State design policy must balance quality with affordability: Chris Johnson

State design policy must balance quality with affordability: Chris Johnson
State design policy must balance quality with affordability: Chris Johnson

GUEST OBSERVER

The announcement by the NSW Government of a new integrated design policy must balance well-meaning aspirations towards high quality with the impact on affordability.

The NSW Government’s ‘Better Placed - Integrated design policy’ is an important commitment to making sure clever thinking is involved in how the built environment is designed and steered by government at state and local levels.

As a general policy these aspirations are important but in the hands of tick the box council planners the creativity of quality architects could be overly regulated.

The development industry is keen to produce buildings of design quality but we believe this should involve a variety of approaches to design that reflect the diversity of the NSW community.

The state's design policy and its implementation process must ensure that it does not become focused on a narrow style guide but encourages a variety of design approaches.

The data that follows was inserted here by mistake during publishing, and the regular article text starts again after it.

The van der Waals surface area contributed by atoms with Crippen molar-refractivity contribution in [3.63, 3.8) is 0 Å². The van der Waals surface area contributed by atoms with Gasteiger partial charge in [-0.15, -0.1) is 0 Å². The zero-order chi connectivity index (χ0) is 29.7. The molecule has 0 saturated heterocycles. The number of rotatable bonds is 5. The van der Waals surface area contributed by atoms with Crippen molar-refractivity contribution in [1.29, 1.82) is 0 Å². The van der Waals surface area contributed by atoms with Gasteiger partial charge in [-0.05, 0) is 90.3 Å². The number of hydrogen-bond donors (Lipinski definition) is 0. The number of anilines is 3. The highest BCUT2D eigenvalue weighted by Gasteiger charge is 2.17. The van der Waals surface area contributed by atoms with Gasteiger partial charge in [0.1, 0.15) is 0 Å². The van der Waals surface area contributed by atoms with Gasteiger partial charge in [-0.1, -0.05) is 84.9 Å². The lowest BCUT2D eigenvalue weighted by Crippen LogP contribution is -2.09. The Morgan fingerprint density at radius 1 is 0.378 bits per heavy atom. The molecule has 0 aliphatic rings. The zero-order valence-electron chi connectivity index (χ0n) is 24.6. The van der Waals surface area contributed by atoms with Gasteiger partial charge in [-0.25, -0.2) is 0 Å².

Affordability must be a key consideration in a design process but the final Better Placed document has removed the 'cost effective' component that was included in the draft version under principle six.

Good design must focus on cost effectiveness particularly at a time when Sydney's housing is unaffordable for many younger people.

The Better Placed policy stresses the importance of Design Review Panels particularly for apartment projects but this needs to be balanced with the government's recent announcement about mandatory Independent Hearing and Assessment Panels (IHAPs) for all projects between $5 million and $30 million in value. It may be better to ensure that the IHAPs have design skills involved rather than have two panels assessing each project.

The Urban Taskforce is concerned that the NSW Government will be producing ‘detailed design guides, manuals and case studies’ by the end of 2018 which are likely to add further detailed planning assessment criteria that the development industry and its architect consultants will need to comply with.

We all want to produce quality projects that fit the economic parameters that ensure consumers can access new housing and work places but New South Wales needs to get the balance right between quality and affordability.

Chris Johnson is chief executive officer of property development industry group Urban Taskforce and can be contacted here.

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NSW Urban Taskforce

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